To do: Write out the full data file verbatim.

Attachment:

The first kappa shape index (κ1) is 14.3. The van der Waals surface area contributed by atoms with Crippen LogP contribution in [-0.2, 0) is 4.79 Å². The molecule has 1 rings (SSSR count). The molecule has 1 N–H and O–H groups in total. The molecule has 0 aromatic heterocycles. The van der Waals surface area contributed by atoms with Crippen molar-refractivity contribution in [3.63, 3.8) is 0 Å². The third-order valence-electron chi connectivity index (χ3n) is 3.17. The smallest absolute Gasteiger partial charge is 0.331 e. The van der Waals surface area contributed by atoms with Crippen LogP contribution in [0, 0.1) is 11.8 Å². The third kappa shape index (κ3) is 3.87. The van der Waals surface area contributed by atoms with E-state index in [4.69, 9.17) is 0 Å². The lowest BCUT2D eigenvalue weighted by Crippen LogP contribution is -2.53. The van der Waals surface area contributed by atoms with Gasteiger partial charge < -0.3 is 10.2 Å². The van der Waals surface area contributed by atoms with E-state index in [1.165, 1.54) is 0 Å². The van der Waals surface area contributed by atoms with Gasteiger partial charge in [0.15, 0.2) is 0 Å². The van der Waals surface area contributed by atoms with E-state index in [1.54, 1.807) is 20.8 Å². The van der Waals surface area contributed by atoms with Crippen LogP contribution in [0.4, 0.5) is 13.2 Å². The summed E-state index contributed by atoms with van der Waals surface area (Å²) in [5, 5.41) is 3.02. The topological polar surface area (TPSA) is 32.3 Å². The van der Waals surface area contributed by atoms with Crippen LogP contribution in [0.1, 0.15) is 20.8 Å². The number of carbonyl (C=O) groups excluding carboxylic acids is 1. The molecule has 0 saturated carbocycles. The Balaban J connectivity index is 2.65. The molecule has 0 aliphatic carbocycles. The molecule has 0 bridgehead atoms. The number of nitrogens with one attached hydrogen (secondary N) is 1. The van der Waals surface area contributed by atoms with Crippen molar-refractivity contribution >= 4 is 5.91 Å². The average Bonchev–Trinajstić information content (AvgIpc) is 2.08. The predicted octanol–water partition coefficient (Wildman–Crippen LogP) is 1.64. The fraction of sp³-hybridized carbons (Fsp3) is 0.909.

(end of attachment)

The first kappa shape index (κ1) is 14.3. The van der Waals surface area contributed by atoms with Crippen LogP contribution in [-0.2, 0) is 4.79 Å². The molecule has 1 rings (SSSR count). The molecule has 1 N–H and O–H groups in total. The molecule has 0 aromatic heterocycles. The van der Waals surface area contributed by atoms with Crippen molar-refractivity contribution in [3.63, 3.8) is 0 Å². The third-order valence-electron chi connectivity index (χ3n) is 3.17. The smallest absolute Gasteiger partial charge is 0.331 e. The van der Waals surface area contributed by atoms with Crippen LogP contribution in [0, 0.1) is 11.8 Å². The third kappa shape index (κ3) is 3.87. The van der Waals surface area contributed by atoms with E-state index in [4.69, 9.17) is 0 Å². The lowest BCUT2D eigenvalue weighted by Crippen LogP contribution is -2.53. The van der Waals surface area contributed by atoms with Gasteiger partial charge < -0.3 is 10.2 Å². The van der Waals surface area contributed by atoms with E-state index in [1.165, 1.54) is 0 Å². The van der Waals surface area contributed by atoms with Gasteiger partial charge in [0.15, 0.2) is 0 Å². The van der Waals surface area contributed by atoms with E-state index in [1.54, 1.807) is 20.8 Å². The van der Waals surface area contributed by atoms with Crippen LogP contribution in [0.4, 0.5) is 13.2 Å². The summed E-state index contributed by atoms with van der Waals surface area (Å²) in [5, 5.41) is 3.02. The topological polar surface area (TPSA) is 32.3 Å². The van der Waals surface area contributed by atoms with Crippen LogP contribution in [0.1, 0.15) is 20.8 Å². The number of carbonyl (C=O) groups excluding carboxylic acids is 1. The molecule has 0 saturated carbocycles. The Balaban J connectivity index is 2.65. The molecule has 0 aliphatic carbocycles. The molecule has 0 bridgehead atoms. The number of nitrogens with one attached hydrogen (secondary N) is 1. The van der Waals surface area contributed by atoms with Crippen molar-refractivity contribution >= 4 is 5.91 Å². The average Bonchev–Trinajstić information content (AvgIpc) is 2.08. The predicted octanol–water partition coefficient (Wildman–Crippen LogP) is 1.64. The fraction of sp³-hybridized carbons (Fsp3) is 0.909.